Wireless Carriers Again Busted Collecting, Selling User Data Without Consent Or Opt Out Tools
from the privacy-no-longer-exists dept
A few years ago, Verizon and AT&T were busted for covertly modifying wireless user data packets in order to track users around the internet. Verizon used the technology to track browsing behavior for two years before the practice was even discovered by security researchers. It took another six months of public shaming before Verizon was even willing to offer opt out tools. And while the FCC ultimately gave Verizon a $1.3 million wrist slap, it highlighted how we don’t really understand the privacy implications of what mobile carriers are up to, much less have real standards in place to protect us from abuse in the modern mobile era.
While notably different in scope and application, these same companies were again caught this week collecting and selling user information without user consent or working opt out tools.
Earlier this week Philip Neustrom, co-founder of Shotwell Labs, discovered something interesting and documented his findings in this blog post. Neustrom discovered a pair of websites that, when visited by a mobile device over a cellular connection, appeared to easily glean numerous personal visitor details, including the visiting user’s name, some billing and location data, and more. Users simply needed to input a zip code, and the carriers providing your cellular service seemingly provide a wide array of personal data to these services without user consent or an opt out.
On the surface, the intention behind these services isn’t particularly nefarious. These websites are examples of fraud prevention services companies like Payfone offer to companies, employers and organizations to help verify a visitor is who they say they are. Visitors to a specific website have their data immediately cross-referenced with billing, phone number, or even GPS data that’s provided by wireless carriers. The problem, as Neustrom documents, is that mobile carriers don’t appear to be adequately informing users this data is being collected or sold:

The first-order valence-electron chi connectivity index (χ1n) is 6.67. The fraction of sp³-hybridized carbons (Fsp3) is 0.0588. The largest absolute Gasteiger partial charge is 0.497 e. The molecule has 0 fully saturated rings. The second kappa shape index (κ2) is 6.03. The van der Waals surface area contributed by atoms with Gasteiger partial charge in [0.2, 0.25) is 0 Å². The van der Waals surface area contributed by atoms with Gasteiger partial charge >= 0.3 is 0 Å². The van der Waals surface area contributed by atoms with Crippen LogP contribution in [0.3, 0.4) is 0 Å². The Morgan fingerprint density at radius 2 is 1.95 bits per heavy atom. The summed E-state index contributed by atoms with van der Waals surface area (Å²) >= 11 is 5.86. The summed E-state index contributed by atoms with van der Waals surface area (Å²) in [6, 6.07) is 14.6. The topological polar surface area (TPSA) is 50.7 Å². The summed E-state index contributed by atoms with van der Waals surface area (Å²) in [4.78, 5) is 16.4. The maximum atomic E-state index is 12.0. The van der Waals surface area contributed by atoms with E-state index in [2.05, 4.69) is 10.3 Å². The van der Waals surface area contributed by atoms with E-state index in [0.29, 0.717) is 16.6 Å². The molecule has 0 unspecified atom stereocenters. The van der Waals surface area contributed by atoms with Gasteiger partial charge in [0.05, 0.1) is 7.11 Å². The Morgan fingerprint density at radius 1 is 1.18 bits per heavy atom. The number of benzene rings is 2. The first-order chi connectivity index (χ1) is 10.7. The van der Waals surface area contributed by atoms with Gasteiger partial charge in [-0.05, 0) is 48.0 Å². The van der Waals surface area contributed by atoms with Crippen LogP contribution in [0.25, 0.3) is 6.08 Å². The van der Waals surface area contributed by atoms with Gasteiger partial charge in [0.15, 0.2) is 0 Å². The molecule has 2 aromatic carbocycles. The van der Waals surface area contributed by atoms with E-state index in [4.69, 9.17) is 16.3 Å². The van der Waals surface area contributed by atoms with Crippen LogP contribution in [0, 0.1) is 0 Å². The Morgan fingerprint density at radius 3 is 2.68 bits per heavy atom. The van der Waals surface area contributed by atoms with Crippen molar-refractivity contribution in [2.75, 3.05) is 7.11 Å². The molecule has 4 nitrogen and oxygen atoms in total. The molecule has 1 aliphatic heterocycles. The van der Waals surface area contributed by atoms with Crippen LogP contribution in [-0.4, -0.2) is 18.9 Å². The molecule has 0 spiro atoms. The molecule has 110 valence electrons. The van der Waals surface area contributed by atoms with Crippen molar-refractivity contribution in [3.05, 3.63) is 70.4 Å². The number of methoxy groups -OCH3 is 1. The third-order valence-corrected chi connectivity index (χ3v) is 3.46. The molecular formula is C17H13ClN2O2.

“But what these services show us is even more alarming: US telcos appear to be selling direct, non-anonymized, real-time access to consumer telephone data to third party services???not just federal law enforcement officials???who are then selling access to that data. Given the trivial ?consent? step required by these services and unlikely audit controls, it appears that these services could be used to track or de-anonymize nearly anyone with a cell phone in the United States with potentially no oversight.
He also found that the existing opt out mechanisms used by T-Mobile, Verizon, AT&T and other mobile carriers don’t do a damn thing to prevent this data from being monetized:
“AT&T?s ?consumer choice? opt-out at https://att.com/cmpchoice didn?t appear to do anything to stop this, even after waiting the stated 48 hours. All of the demos were still working for me on the morning of 2017?10?15 after I had opted out on 2017?10?13. Many users on Twitter and elsewhere also report that AT&T?s opt-out process doesn?t do anything here. Verizon?s ?opt-out? pages also may not do anything to prevent this, either (A, B).”
The report was seemingly a bit too obscure to get much mainstream media attention, but obviously hit a nerve all the same. Shortly after publication, both websites — and their previously public API documentation were pulled offline by Payfone. Similarly, video of a joint AT&T Danal presentation from 2014 explaining how this technology works was pulled from YouTube. The security community was surprised to learn of the technology, with some offering more concise analysis than others:
what the fuuuuuuuuuuuuuuuuuuuuuuuuuuuuuuuuuuuuuuuuuuuuuuuuuuuuuuuuuck https://t.co/ppLhDwH0IZ
— NightmareOnTayStreet (@SwiftOnSecurity) October 15, 2017
You’ll recall that for years mobile carriers like Verizon argued that we don’t need meaningful privacy protections because they always self-regulate within the boundaries of good taste. Carriers re-used this justification earlier this year when they convinced the Trump administration and GOP to kill FCC broadband privacy protections. But it’s hard to hold these companies accountable for privacy violations when even security researchers aren’t aware it’s happening, and unlike the realm of Google, Facebook or other advertisers, a lack of competition in the telecom sector means less organic competitive pressure to behave.
This week’s discovery is just another example of how mobile carrier self-regulation isn’t working, and some modest rules requiring more transparency (and mandatory, opt out or opt in tools) would have been of immense public benefit.